Your teen’s entry into private high school cannot be taken for granted. With public schools beset by a variety of issues (discipline, poor test scores, safety), private high schools offer your child a quality education in a safe environment.
When you order an information packet from a private high school, you will find that essays and short answer essays are necessary for both you and your teen. Your teen, who should be comfortable answering essay-style questions, will be asked about his academic strengths and weaknesses, his desire to attend private school, and his hobbies and extracurricular activities. However, questions directed at parents often have a different focus and are designed with different purposes in mind.
Essay questions directed at parents are generally analytical in nature. Rather than asking for data, these questions ask you to talk about your character as a teenager, talk about family dynamics, and evaluate your role as a supporter of the private school. Admissions directors at private high schools acknowledge that teens who are raised in a stable, education-focused home are far more likely to be successful than their peers who have less support at home.
Similarly, private school administrators examine your essay responses to determine whether you can be counted on to support the high school financially or through volunteer work. As you can imagine, administrators cannot legally or ethically ask some of these questions, but they can make inferences based on their answers to the application questions.
For example, an application question may ask what you think your child can contribute to XYZ. This type of question really asks you to talk about your child’s academic, social, athletic, and extracurricular interests. If you have visited the school, reference your visit to show that you have made an effort to learn more about the school. Your answer should address each of your child’s areas of interest and strength. Here is a sample answer to this question:
During our recent visit to XYZ, Tommy pointed out the well-equipped science lab and asked me a series of questions about the science curriculum available to students at the school. Tommy has a longstanding interest in studying science and has done well in elementary school and we believe that he will bring that interest and aptitude to his high school studies. His current teachers note that Tommy regularly asks thoughtful and insightful questions in class. In addition to working hard to perform well academically, Tommy will be a willing participant on the school’s baseball team and / or its marching band. Tommy maintains a busy schedule throughout the school year and, as a well-rounded and serious young man, will represent the ideals and message of the XYZ school now and in the future.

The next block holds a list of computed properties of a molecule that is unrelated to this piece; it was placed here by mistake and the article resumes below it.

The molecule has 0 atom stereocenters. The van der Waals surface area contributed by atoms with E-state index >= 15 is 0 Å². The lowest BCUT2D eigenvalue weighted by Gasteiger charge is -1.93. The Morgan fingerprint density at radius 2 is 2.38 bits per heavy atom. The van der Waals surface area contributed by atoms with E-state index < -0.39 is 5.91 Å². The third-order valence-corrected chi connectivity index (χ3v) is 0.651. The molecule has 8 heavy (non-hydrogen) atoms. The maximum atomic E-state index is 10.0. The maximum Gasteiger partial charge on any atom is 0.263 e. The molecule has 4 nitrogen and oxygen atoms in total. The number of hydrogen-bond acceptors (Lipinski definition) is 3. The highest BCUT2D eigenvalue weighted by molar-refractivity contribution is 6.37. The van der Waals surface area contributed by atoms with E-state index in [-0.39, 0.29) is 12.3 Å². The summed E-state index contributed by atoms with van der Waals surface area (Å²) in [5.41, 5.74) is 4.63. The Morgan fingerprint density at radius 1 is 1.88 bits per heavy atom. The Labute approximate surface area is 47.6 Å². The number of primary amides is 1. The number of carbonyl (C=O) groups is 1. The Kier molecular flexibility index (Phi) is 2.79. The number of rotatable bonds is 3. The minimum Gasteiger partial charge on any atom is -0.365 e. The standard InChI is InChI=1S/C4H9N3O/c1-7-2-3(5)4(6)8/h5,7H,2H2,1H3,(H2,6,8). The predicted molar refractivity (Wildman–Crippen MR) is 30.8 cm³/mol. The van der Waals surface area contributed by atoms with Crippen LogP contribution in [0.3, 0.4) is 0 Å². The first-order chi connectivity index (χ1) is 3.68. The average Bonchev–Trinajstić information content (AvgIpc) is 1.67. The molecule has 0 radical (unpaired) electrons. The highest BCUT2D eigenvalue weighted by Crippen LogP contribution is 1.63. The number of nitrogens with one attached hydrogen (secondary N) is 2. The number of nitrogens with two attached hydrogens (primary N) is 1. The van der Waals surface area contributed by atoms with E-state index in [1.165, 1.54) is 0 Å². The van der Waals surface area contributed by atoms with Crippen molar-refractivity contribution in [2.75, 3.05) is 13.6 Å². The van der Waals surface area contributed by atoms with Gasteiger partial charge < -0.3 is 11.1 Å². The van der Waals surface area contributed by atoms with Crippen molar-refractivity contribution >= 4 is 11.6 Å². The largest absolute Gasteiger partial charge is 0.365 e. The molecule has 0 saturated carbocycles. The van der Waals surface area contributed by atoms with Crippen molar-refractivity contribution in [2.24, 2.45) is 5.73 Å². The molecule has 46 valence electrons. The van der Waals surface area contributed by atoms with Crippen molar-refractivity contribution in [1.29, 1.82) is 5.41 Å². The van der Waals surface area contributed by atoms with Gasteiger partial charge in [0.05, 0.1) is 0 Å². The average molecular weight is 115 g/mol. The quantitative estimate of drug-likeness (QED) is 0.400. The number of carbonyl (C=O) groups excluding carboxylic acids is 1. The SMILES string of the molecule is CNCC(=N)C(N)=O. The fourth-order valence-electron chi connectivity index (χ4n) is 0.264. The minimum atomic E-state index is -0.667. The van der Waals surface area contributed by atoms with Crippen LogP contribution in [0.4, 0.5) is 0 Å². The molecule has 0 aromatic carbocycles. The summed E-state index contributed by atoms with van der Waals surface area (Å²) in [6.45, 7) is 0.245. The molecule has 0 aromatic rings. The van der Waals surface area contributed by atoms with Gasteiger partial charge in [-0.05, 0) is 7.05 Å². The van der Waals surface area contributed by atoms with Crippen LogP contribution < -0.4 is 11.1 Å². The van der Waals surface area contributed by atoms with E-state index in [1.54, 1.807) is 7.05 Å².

Family stability and religious issues
Other questions will ask you more directly about your future involvement in school fundraising and other activities. These questions are designed to assess the stability of your home life and your potential for future financial support. For example, an application for a religious school might ask about the role your religion plays in your life. A non-religious school might ask you why you are considering XYZ school. Here is a sample answer to this type of question:
Our family is an active member of the XYZ church. We are active members of the social action committee and every Thanksgiving our entire family, including Tommy and his two sisters, volunteer at the XYZ Church used clothing center where we help gently distribute used clothing to people. homeless. Tommy and his sisters have been greatly affected by this activity, as well as other church-related functions. With the practical opportunity to minister to the less fortunate, Tommy has a personal understanding of the message of the XYZ religion. We try to reinforce that message at home by attending services regularly and making daily prayer a part of our routine. At XYZ Private Elementary School, both my husband and I have served on the board of directors and are active participants in the school’s annual Feed the Hungry campaign.
Answers like the ones above are designed to send a message to school administrators that both you and your teen are serious, dedicated, and stable individuals who will fit in well with the community that thrives within a particular private school. If you make an effort to study the type of community that exists within a particular school and model the essay for the entrance questionnaire to that community, you will greatly increase the chances that your child will gain admission.